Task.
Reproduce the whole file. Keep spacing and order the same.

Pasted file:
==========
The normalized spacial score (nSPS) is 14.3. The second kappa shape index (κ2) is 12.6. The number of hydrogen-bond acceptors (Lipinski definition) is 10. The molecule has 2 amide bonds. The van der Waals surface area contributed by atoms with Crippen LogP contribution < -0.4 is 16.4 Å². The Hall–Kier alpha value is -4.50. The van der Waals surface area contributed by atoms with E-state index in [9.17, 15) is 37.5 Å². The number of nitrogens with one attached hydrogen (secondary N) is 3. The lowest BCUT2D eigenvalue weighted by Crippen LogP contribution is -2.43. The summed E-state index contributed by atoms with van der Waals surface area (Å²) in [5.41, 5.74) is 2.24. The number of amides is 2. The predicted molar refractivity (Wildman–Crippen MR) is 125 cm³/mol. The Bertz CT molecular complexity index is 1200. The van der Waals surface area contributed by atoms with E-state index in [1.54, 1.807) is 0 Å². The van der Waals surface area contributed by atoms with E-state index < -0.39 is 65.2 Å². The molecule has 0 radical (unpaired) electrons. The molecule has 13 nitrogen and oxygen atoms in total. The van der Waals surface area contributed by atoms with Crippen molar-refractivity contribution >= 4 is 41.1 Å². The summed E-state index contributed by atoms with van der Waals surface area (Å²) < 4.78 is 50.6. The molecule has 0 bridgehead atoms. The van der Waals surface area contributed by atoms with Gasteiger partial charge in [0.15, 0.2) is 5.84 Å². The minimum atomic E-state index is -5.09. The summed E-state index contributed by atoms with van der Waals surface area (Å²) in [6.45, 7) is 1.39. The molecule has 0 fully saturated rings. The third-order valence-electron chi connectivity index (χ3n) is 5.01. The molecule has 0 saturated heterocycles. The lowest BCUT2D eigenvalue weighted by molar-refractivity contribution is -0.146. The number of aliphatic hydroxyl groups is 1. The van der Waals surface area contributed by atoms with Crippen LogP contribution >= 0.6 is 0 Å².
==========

The normalized spacial score (nSPS) is 14.3. The second kappa shape index (κ2) is 12.6. The number of hydrogen-bond acceptors (Lipinski definition) is 10. The molecule has 2 amide bonds. The van der Waals surface area contributed by atoms with Crippen LogP contribution < -0.4 is 16.4 Å². The Hall–Kier alpha value is -4.50. The van der Waals surface area contributed by atoms with E-state index in [9.17, 15) is 37.5 Å². The number of nitrogens with one attached hydrogen (secondary N) is 3. The lowest BCUT2D eigenvalue weighted by Crippen LogP contribution is -2.43. The summed E-state index contributed by atoms with van der Waals surface area (Å²) in [5.41, 5.74) is 2.24. The number of amides is 2. The predicted molar refractivity (Wildman–Crippen MR) is 125 cm³/mol. The Bertz CT molecular complexity index is 1200. The van der Waals surface area contributed by atoms with E-state index in [1.54, 1.807) is 0 Å². The van der Waals surface area contributed by atoms with E-state index < -0.39 is 65.2 Å². The molecule has 0 radical (unpaired) electrons. The molecule has 13 nitrogen and oxygen atoms in total. The van der Waals surface area contributed by atoms with Crippen molar-refractivity contribution >= 4 is 41.1 Å². The summed E-state index contributed by atoms with van der Waals surface area (Å²) < 4.78 is 50.6. The molecule has 0 bridgehead atoms. The van der Waals surface area contributed by atoms with Gasteiger partial charge in [0.15, 0.2) is 5.84 Å². The minimum atomic E-state index is -5.09. The summed E-state index contributed by atoms with van der Waals surface area (Å²) in [6.45, 7) is 1.39. The molecule has 0 fully saturated rings. The third-order valence-electron chi connectivity index (χ3n) is 5.01. The molecule has 0 saturated heterocycles. The lowest BCUT2D eigenvalue weighted by molar-refractivity contribution is -0.146. The number of aliphatic hydroxyl groups is 1. The van der Waals surface area contributed by atoms with Crippen LogP contribution >= 0.6 is 0 Å².